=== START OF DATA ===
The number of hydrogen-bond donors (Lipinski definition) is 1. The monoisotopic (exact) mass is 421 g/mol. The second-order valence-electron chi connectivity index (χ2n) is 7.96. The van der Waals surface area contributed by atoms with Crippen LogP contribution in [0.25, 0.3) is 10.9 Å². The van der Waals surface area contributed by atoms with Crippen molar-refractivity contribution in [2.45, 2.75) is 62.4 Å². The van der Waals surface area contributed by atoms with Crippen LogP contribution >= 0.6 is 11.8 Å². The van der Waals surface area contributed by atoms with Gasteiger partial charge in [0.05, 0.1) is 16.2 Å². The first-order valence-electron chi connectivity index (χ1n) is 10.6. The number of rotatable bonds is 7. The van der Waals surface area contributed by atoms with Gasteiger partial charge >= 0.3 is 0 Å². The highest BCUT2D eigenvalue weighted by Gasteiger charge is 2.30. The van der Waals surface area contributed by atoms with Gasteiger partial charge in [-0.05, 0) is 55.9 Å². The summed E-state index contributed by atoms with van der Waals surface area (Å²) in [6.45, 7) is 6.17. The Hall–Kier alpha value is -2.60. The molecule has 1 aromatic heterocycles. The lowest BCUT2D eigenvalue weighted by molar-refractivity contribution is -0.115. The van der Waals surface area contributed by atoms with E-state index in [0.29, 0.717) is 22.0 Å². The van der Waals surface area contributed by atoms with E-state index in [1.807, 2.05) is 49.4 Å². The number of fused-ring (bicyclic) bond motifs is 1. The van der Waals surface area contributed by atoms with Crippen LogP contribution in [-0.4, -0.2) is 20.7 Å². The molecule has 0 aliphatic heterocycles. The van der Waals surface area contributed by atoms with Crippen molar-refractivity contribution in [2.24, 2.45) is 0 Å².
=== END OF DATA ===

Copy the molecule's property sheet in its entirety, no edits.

The number of hydrogen-bond donors (Lipinski definition) is 1. The monoisotopic (exact) mass is 421 g/mol. The second-order valence-electron chi connectivity index (χ2n) is 7.96. The van der Waals surface area contributed by atoms with Crippen LogP contribution in [0.25, 0.3) is 10.9 Å². The van der Waals surface area contributed by atoms with Crippen molar-refractivity contribution in [2.45, 2.75) is 62.4 Å². The van der Waals surface area contributed by atoms with Crippen LogP contribution >= 0.6 is 11.8 Å². The van der Waals surface area contributed by atoms with Gasteiger partial charge in [0.05, 0.1) is 16.2 Å². The first-order valence-electron chi connectivity index (χ1n) is 10.6. The number of rotatable bonds is 7. The van der Waals surface area contributed by atoms with Gasteiger partial charge >= 0.3 is 0 Å². The highest BCUT2D eigenvalue weighted by Gasteiger charge is 2.30. The van der Waals surface area contributed by atoms with Gasteiger partial charge in [-0.05, 0) is 55.9 Å². The summed E-state index contributed by atoms with van der Waals surface area (Å²) in [6.45, 7) is 6.17. The Hall–Kier alpha value is -2.60. The molecule has 1 aromatic heterocycles. The lowest BCUT2D eigenvalue weighted by molar-refractivity contribution is -0.115. The van der Waals surface area contributed by atoms with E-state index in [0.29, 0.717) is 22.0 Å². The van der Waals surface area contributed by atoms with E-state index in [1.807, 2.05) is 49.4 Å². The number of fused-ring (bicyclic) bond motifs is 1. The van der Waals surface area contributed by atoms with Crippen LogP contribution in [-0.4, -0.2) is 20.7 Å². The molecule has 0 aliphatic heterocycles. The van der Waals surface area contributed by atoms with Crippen molar-refractivity contribution in [2.24, 2.45) is 0 Å².